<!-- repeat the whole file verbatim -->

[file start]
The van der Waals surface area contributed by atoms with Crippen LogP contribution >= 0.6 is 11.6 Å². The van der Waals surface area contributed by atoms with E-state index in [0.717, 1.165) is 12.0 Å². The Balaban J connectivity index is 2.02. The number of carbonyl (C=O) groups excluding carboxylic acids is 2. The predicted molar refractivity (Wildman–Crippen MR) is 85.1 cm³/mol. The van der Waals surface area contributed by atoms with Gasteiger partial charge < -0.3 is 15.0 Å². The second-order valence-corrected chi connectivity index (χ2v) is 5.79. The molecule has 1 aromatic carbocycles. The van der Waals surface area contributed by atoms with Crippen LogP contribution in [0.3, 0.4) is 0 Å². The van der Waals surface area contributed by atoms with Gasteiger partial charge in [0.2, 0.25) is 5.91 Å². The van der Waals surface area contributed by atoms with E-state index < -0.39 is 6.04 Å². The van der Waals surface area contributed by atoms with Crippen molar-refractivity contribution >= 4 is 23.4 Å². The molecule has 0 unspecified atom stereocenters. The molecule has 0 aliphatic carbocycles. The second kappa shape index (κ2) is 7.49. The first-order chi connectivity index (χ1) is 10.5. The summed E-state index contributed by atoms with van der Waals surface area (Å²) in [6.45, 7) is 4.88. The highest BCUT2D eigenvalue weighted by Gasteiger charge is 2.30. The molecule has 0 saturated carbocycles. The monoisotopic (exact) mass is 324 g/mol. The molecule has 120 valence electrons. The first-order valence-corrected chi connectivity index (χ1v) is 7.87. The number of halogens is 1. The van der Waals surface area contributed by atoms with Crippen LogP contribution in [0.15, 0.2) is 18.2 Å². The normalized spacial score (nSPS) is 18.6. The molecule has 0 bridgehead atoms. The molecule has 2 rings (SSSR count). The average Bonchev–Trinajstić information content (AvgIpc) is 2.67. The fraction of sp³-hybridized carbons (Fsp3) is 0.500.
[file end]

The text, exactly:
The van der Waals surface area contributed by atoms with Crippen LogP contribution >= 0.6 is 11.6 Å². The van der Waals surface area contributed by atoms with E-state index in [0.717, 1.165) is 12.0 Å². The Balaban J connectivity index is 2.02. The number of carbonyl (C=O) groups excluding carboxylic acids is 2. The predicted molar refractivity (Wildman–Crippen MR) is 85.1 cm³/mol. The van der Waals surface area contributed by atoms with Gasteiger partial charge < -0.3 is 15.0 Å². The second-order valence-corrected chi connectivity index (χ2v) is 5.79. The molecule has 1 aromatic carbocycles. The van der Waals surface area contributed by atoms with Crippen LogP contribution in [0.3, 0.4) is 0 Å². The van der Waals surface area contributed by atoms with Gasteiger partial charge in [0.2, 0.25) is 5.91 Å². The van der Waals surface area contributed by atoms with E-state index < -0.39 is 6.04 Å². The van der Waals surface area contributed by atoms with Crippen molar-refractivity contribution >= 4 is 23.4 Å². The molecule has 0 unspecified atom stereocenters. The molecule has 0 aliphatic carbocycles. The second kappa shape index (κ2) is 7.49. The first-order chi connectivity index (χ1) is 10.5. The summed E-state index contributed by atoms with van der Waals surface area (Å²) in [6.45, 7) is 4.88. The highest BCUT2D eigenvalue weighted by Gasteiger charge is 2.30. The molecule has 0 saturated carbocycles. The monoisotopic (exact) mass is 324 g/mol. The molecule has 120 valence electrons. The first-order valence-corrected chi connectivity index (χ1v) is 7.87. The number of halogens is 1. The van der Waals surface area contributed by atoms with Crippen LogP contribution in [0.15, 0.2) is 18.2 Å². The normalized spacial score (nSPS) is 18.6. The molecule has 0 bridgehead atoms. The molecule has 2 rings (SSSR count). The average Bonchev–Trinajstić information content (AvgIpc) is 2.67. The fraction of sp³-hybridized carbons (Fsp3) is 0.500.